Let me start this out by simply saying that I really like the form factor of the iPhone 5 Series. Prior to the reveal of the new iPhone, I was praying that Apple would not shirk the smaller form factor exclusively in favor of a (at-the-time) rumored larger-screen sibling. Then, when the new iPhones were revealed, I found myself disappointed in the fact that Apple was seemingly unable (or, for whatever reason, unwilling) to make the iPhone 6 Series devices in the smaller form factor. Herein lies the rub that makes this post so confusing for me.
I went to the Apple Store this weekend to try out the new iPhones (and, perhaps less importantly to me, the new iPads). My family’s contract is up soon, so we have been discussing possible upgrade paths for everyone involved. I have suggested to my parents and spouse that they get the now year-old iPhone 5S. The 5S is still a lot of things for them: a camera upgrade from the 5, a storage upgrade, and a comfortability upgrade for them. More storage at a smaller price premium is a welcome addition to that list, as well, especially due to Apple’s recent storage shenanigans1. As for me, I was still planning to get a new iPhone because it is moderately important for me to stay abreast of the capabilities of current technologies. So the question became what size and in order to answer that question, I had to hold them.
What I found in testing out the new iPhones for a half-an-hour or so was actually more confusing than I initially expected. I had no doubt that the iPhone 6, with its 4.7-inch display, was going to be comfortable to use, mainly because I have moderately large hands. I can still reach the upper left-hand corner of the screen with a small stretch of my thumb, so while the new Reachability feature is nice, it is probably unnecessary for me in the long run should I decide to get that device. I know quite a few other tech writers have mentioned this part as well: any swipe gesture from the edges of the screen feel absolutely amazing on these devices. The seam between the glass front and the aluminum back is nearly nonexistent and feels smoother than any other phone I have ever felt.
The iPhone 6 Plus with its 5.5-inch display provided more reasons to like it then I would have expected. Turning it into landscape mode and noting that the iPhone 6 did not have the same ability alone, made me want to wonder whether the 6 Plus would actually be better for my purposes. The question that I still have to answer for myself, however, involves what I would use the bigger screen for; would I actually use this phone as more of a tablet device?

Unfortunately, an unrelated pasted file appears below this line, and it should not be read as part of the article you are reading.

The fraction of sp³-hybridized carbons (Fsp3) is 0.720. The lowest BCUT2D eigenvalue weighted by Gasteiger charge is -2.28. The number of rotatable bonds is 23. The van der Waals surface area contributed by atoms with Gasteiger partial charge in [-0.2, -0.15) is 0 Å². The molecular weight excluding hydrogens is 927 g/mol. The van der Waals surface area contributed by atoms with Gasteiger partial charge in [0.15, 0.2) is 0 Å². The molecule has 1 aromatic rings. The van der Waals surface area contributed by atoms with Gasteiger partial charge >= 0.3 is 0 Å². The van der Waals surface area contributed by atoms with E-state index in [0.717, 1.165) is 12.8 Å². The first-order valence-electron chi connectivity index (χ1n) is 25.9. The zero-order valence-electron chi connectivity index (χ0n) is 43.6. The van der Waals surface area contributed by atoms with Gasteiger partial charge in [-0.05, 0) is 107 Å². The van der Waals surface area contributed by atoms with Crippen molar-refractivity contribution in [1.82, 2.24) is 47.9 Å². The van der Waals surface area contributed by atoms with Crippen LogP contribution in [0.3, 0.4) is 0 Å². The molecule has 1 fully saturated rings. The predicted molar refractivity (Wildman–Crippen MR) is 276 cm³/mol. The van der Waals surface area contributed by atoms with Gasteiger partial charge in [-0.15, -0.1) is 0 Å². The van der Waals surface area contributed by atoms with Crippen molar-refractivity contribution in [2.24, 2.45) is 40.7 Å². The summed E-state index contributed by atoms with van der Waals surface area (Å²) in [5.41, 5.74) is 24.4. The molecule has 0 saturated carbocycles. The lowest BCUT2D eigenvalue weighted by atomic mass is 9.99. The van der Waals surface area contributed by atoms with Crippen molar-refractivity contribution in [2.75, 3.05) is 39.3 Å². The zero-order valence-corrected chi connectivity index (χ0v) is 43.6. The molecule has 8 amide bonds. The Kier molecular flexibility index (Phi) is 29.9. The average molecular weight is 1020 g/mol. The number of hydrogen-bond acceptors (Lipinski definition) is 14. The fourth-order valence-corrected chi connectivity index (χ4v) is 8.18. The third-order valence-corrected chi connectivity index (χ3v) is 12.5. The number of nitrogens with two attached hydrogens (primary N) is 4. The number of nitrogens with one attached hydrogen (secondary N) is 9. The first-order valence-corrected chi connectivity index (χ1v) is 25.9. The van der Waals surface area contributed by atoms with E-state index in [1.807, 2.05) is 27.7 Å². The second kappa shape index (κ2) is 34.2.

I was a big proponent of the iPad, especially when the iPad 2 was released because its design felt fully realized even though the iPad was a young device. Now that the iPad Air 2 has been released, I continue to be a big proponent of the form factor. However, the iPhone 6 Plus offer something even better. The ability to carry one device that has a lot of the software features that the iPad offers, but with the portability that can only come from a mobile telephone. I still don’t really know what it would be like in day-to-day use and I’m still not sure that I’m going to make the jump from my current 4-inch display to a 5.5-inch display, a move that seems like a big jump to me.
What I do know is this: I was more intrigued by the iPhone 6 Plus than I thought I would be. And after using the iPhone 6 and it’s 4.7-inch display for just a few minutes, I already had trouble going back to my daily-driver iPhone 5.
All the above being said, the iPhone 5 is still a great form factor! I continue to be surprised that Apple would choose not to update the internals for the 4-inch display size. My only assumption is that the technology that goes into the iPhones 6 Series could not be fit into the form factor of the iPhones 5 Series without limitations of some kind2. That being said, picking up a iPod Touch with its 4-inch display made me believe that the four-inch form factor is going to be sticking around for a while3, if only in Apple’s lower-end models. For all we know, next year Apple may release three new models one at 4-inches, one at 4.7-inches, and one at 5.5-inches. One can only hope.
The iPod Touch is a true eningeering marvel in that it is now two years old and still thinner than the iPhone 6 Series phones. ↩
Did the Internet community peak at bookmarks? Asked in a different and perhaps more complete way: just as technologies like RSS and email in their purest forms are hard to beat even as technology marches forward, what better technology exists to keep track of information on the ever-expanding Internet than bookmarks? Taken a step further, what better way to share the bookmarked information than a site of your own? As such, I‘ve been reading, which is why I write now.
Working in and having a passion for libraries, I am struck by the fact that the way bookmarks work in the physical world is not directly analogous to bookmarks in the digital world. Bookmarks in the digital world are instead like dog-eared pages or highlighted passages; if you think of the Internet as a single tome, that is. In any case, anything that moves you to deface a book should probably be shared or become immortalized in some other way than just a reference for a future version of yourself.